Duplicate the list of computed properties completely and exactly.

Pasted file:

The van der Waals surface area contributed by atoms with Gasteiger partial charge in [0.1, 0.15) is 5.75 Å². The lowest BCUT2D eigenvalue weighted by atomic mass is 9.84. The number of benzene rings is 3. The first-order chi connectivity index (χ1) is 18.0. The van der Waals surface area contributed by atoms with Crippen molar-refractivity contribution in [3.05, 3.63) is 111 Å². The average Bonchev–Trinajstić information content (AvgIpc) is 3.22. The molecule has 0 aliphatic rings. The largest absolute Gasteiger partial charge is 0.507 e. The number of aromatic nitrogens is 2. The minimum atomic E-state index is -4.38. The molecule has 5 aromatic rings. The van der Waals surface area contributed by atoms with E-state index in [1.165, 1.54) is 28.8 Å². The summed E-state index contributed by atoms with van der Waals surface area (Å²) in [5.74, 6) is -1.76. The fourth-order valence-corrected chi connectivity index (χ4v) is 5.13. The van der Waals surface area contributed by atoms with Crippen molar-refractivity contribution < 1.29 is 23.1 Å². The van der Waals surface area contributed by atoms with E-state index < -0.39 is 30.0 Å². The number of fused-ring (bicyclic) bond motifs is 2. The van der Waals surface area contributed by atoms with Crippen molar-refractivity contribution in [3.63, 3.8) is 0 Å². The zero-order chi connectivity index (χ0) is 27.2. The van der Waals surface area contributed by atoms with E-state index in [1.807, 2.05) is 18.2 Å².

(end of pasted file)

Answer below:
The van der Waals surface area contributed by atoms with Gasteiger partial charge in [0.1, 0.15) is 5.75 Å². The lowest BCUT2D eigenvalue weighted by atomic mass is 9.84. The number of benzene rings is 3. The first-order chi connectivity index (χ1) is 18.0. The van der Waals surface area contributed by atoms with Crippen molar-refractivity contribution in [3.05, 3.63) is 111 Å². The average Bonchev–Trinajstić information content (AvgIpc) is 3.22. The molecule has 0 aliphatic rings. The largest absolute Gasteiger partial charge is 0.507 e. The number of aromatic nitrogens is 2. The minimum atomic E-state index is -4.38. The molecule has 5 aromatic rings. The van der Waals surface area contributed by atoms with E-state index in [1.165, 1.54) is 28.8 Å². The summed E-state index contributed by atoms with van der Waals surface area (Å²) in [5.74, 6) is -1.76. The fourth-order valence-corrected chi connectivity index (χ4v) is 5.13. The van der Waals surface area contributed by atoms with Crippen molar-refractivity contribution < 1.29 is 23.1 Å². The van der Waals surface area contributed by atoms with E-state index < -0.39 is 30.0 Å². The number of fused-ring (bicyclic) bond motifs is 2. The van der Waals surface area contributed by atoms with Crippen molar-refractivity contribution in [3.63, 3.8) is 0 Å². The zero-order chi connectivity index (χ0) is 27.2. The van der Waals surface area contributed by atoms with E-state index in [1.807, 2.05) is 18.2 Å².